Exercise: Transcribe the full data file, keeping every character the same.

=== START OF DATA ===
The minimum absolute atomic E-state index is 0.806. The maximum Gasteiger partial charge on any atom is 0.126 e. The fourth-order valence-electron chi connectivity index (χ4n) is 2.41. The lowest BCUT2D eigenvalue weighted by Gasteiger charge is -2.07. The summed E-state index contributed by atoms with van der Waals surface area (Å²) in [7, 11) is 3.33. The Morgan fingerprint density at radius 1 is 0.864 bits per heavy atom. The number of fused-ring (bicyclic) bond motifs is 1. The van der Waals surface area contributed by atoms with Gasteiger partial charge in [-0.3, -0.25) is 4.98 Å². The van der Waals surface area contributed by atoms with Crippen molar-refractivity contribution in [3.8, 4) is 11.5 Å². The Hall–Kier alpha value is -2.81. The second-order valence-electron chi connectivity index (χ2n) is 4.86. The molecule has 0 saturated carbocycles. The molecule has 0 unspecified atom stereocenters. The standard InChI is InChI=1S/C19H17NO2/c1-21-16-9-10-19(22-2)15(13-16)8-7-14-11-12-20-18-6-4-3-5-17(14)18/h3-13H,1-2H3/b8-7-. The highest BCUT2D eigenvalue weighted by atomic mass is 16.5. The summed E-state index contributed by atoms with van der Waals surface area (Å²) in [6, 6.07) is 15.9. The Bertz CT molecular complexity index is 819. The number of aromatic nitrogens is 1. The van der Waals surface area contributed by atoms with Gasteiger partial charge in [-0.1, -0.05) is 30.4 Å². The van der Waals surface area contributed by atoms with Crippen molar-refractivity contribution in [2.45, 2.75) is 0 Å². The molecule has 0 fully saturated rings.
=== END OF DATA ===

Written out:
The minimum absolute atomic E-state index is 0.806. The maximum Gasteiger partial charge on any atom is 0.126 e. The fourth-order valence-electron chi connectivity index (χ4n) is 2.41. The lowest BCUT2D eigenvalue weighted by Gasteiger charge is -2.07. The summed E-state index contributed by atoms with van der Waals surface area (Å²) in [7, 11) is 3.33. The Morgan fingerprint density at radius 1 is 0.864 bits per heavy atom. The number of fused-ring (bicyclic) bond motifs is 1. The van der Waals surface area contributed by atoms with Gasteiger partial charge in [-0.3, -0.25) is 4.98 Å². The van der Waals surface area contributed by atoms with Crippen molar-refractivity contribution in [3.8, 4) is 11.5 Å². The Hall–Kier alpha value is -2.81. The second-order valence-electron chi connectivity index (χ2n) is 4.86. The molecule has 0 saturated carbocycles. The molecule has 0 unspecified atom stereocenters. The standard InChI is InChI=1S/C19H17NO2/c1-21-16-9-10-19(22-2)15(13-16)8-7-14-11-12-20-18-6-4-3-5-17(14)18/h3-13H,1-2H3/b8-7-. The highest BCUT2D eigenvalue weighted by atomic mass is 16.5. The summed E-state index contributed by atoms with van der Waals surface area (Å²) in [6, 6.07) is 15.9. The Bertz CT molecular complexity index is 819. The number of aromatic nitrogens is 1. The van der Waals surface area contributed by atoms with Gasteiger partial charge in [-0.1, -0.05) is 30.4 Å². The van der Waals surface area contributed by atoms with Crippen molar-refractivity contribution in [2.45, 2.75) is 0 Å². The molecule has 0 fully saturated rings.